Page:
February 12, 2014
by Wallace Jefferson, Lisa Kaufman – Special to the American Statesman
The judiciary plays a vital role in our democracy, yet when we arrive at the ballot box, many of us have little knowledge about the candidates for judicial office. This information deficit is pronounced in large urban areas like Austin, where as many as 16 judicial races appear on the ballot.
Rather than wrestle with this maze of judges, many voters simply skip the section of the ballot devoted to judges. For example, in the 2012 general election, nearly 59 percent of registered Texas voters cast a ballot for a presidential candidate, but only 44 percent voted for a candidate on the Court of Criminal Appeals, which is the court that literally decides life and death.
Judges often have a bigger impact on the lives of average Texans than even the president or the governor. Our judges ensure that the law is fairly imposed on our citizens; they decide who will have custody of your children; they guard against wrongful attempts to foreclose on your home. A judge’s signature on an order can end your business or save it. We often hear about the importance of our constitutional rights. They mean nothing if there is no impartial tribunal standing guard.
So, even though it’s not easy, we must take the time to elect qualified judges.
Courts exist not to perpetuate the judicial branch for its own sake but to ensure that the conflicts human beings encounter, whether criminal or civil, are adjudicated in a neutral forum, at an efficient price, producing fair outcomes.
The primaries are right around the corner—early voting runs from Feb. 18 through Feb. 28. The primary election is March 4.
We urge everyone to do their homework and be sure to vote for judicial candidates who are truly the most qualified. In our view, there are some very specific characteristics that excellent judges share. The best judges, those whose tenure on the bench has changed Texans’ lives for the better, are impartial, committed to public service, nonpartisan, empathetic, fair and extremely knowledgeable about the law.
How do you find out about judicial candidates’ backgrounds and qualifications? The Texas Civil Justice League has created a website with in-depth, unbiased information about judicial candidates — www.TexasJudges.org. You may also refer to information published by the League of Women Voters. You may know of groups that you trust who endorse judicial candidates. All of these are good options for information.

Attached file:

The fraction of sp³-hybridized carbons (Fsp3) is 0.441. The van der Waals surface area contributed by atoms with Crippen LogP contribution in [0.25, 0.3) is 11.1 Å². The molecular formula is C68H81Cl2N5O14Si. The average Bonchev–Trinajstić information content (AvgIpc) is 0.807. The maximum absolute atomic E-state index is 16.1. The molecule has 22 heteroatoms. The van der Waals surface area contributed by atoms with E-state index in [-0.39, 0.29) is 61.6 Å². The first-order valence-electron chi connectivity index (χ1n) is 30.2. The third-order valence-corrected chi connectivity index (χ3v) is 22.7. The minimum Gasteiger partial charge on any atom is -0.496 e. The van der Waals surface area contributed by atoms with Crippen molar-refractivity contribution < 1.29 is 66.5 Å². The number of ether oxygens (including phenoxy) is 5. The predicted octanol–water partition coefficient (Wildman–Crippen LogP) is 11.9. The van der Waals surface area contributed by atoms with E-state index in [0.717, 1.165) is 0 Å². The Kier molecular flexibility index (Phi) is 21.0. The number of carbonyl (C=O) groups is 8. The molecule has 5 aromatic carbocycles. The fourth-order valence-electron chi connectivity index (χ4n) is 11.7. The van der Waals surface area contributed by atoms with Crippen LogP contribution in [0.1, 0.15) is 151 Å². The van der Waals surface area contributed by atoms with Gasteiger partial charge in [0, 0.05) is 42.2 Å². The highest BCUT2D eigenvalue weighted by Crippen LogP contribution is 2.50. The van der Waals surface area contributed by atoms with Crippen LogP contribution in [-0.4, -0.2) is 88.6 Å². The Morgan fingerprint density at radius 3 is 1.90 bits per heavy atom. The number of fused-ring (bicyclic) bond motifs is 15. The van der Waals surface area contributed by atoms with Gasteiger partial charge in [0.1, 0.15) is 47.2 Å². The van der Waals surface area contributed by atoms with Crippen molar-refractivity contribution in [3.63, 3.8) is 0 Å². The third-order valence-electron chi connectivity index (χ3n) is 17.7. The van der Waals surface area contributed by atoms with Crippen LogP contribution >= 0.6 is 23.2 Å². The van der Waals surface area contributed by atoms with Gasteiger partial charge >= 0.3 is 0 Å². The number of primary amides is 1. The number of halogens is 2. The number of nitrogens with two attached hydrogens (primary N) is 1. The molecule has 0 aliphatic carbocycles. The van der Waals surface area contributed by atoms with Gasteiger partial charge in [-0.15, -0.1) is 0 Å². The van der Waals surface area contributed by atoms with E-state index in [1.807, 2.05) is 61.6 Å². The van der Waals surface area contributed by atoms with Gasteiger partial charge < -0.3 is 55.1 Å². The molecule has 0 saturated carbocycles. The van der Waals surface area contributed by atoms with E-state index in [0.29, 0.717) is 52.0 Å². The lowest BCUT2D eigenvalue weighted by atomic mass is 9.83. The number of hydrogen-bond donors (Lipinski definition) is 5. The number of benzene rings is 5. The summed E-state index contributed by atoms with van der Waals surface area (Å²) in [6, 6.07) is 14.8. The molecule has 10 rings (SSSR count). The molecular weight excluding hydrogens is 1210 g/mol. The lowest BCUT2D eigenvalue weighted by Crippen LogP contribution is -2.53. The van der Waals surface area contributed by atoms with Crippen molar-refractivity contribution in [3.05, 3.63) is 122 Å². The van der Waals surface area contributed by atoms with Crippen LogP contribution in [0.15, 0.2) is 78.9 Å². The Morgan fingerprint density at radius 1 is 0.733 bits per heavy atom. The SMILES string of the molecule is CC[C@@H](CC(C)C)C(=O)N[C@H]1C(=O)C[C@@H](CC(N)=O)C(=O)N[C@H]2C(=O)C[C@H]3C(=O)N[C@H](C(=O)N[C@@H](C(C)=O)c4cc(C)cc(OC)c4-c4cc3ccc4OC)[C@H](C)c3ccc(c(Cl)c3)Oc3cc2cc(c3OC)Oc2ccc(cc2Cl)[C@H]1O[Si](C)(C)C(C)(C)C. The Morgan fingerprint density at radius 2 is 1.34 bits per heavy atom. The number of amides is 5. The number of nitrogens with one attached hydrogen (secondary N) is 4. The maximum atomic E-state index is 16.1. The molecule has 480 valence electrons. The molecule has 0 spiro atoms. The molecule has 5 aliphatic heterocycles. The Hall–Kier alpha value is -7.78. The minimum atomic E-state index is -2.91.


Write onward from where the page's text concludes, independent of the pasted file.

The Texas Civil Justice League website includes video interviews with several prominent experts on the Texas judicial system discussing the important role that judges play in our lives, qualifications of excellent judges and where to look for information about the candidates.
Our courts are the final line of protection for individual rights. They provide access to justice and protect us from abuses of power by corporations or the government. They also protect our most basic constitutional rights. As citizens, it’s our responsibility to learn about the candidates who are running for judicial offices and cast our votes for those who are most qualified. Please encourage your friends, family members and colleagues to do the same.
Texas deserves qualified judges, and your vote counts!
Jefferson is a former chief justice of the Texas Supreme Court. He is a partner with Alexander Dubose Jefferson & Townsend LLP. Kaufman is senior counsel for the Texas Civil Justice League and a partner with Davis Kaufman PLLC.
To hear former justices Dale Wainwright, Tom Phillips and Harriet O’Neill discuss the importance of voting in judicial races and the characteristics of a qualified judge, go to the Texas Civil Justice League’s YouTube channel: